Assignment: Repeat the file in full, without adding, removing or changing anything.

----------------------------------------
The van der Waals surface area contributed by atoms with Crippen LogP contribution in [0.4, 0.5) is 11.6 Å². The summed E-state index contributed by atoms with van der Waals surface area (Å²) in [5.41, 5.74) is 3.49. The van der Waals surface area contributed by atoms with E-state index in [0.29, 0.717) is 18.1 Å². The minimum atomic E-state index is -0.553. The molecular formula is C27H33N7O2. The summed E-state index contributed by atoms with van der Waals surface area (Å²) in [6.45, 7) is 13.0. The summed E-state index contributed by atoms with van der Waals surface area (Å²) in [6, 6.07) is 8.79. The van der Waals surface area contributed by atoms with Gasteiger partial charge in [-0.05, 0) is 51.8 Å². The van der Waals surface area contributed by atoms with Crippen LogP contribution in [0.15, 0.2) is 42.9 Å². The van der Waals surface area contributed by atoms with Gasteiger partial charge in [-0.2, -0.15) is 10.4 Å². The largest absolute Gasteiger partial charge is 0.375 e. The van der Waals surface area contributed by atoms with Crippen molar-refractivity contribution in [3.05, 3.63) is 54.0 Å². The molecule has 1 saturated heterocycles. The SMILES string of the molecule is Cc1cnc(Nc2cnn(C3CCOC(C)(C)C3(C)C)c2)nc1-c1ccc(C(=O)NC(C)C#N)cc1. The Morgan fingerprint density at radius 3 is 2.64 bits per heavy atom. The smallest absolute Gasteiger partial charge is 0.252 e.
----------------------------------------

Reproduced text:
The van der Waals surface area contributed by atoms with Crippen LogP contribution in [0.4, 0.5) is 11.6 Å². The summed E-state index contributed by atoms with van der Waals surface area (Å²) in [5.41, 5.74) is 3.49. The van der Waals surface area contributed by atoms with E-state index in [0.29, 0.717) is 18.1 Å². The minimum atomic E-state index is -0.553. The molecular formula is C27H33N7O2. The summed E-state index contributed by atoms with van der Waals surface area (Å²) in [6.45, 7) is 13.0. The summed E-state index contributed by atoms with van der Waals surface area (Å²) in [6, 6.07) is 8.79. The van der Waals surface area contributed by atoms with Gasteiger partial charge in [-0.05, 0) is 51.8 Å². The van der Waals surface area contributed by atoms with Crippen LogP contribution in [0.15, 0.2) is 42.9 Å². The van der Waals surface area contributed by atoms with Gasteiger partial charge in [-0.2, -0.15) is 10.4 Å². The largest absolute Gasteiger partial charge is 0.375 e. The van der Waals surface area contributed by atoms with Crippen molar-refractivity contribution in [3.05, 3.63) is 54.0 Å². The molecule has 1 saturated heterocycles. The SMILES string of the molecule is Cc1cnc(Nc2cnn(C3CCOC(C)(C)C3(C)C)c2)nc1-c1ccc(C(=O)NC(C)C#N)cc1. The Morgan fingerprint density at radius 3 is 2.64 bits per heavy atom. The smallest absolute Gasteiger partial charge is 0.252 e.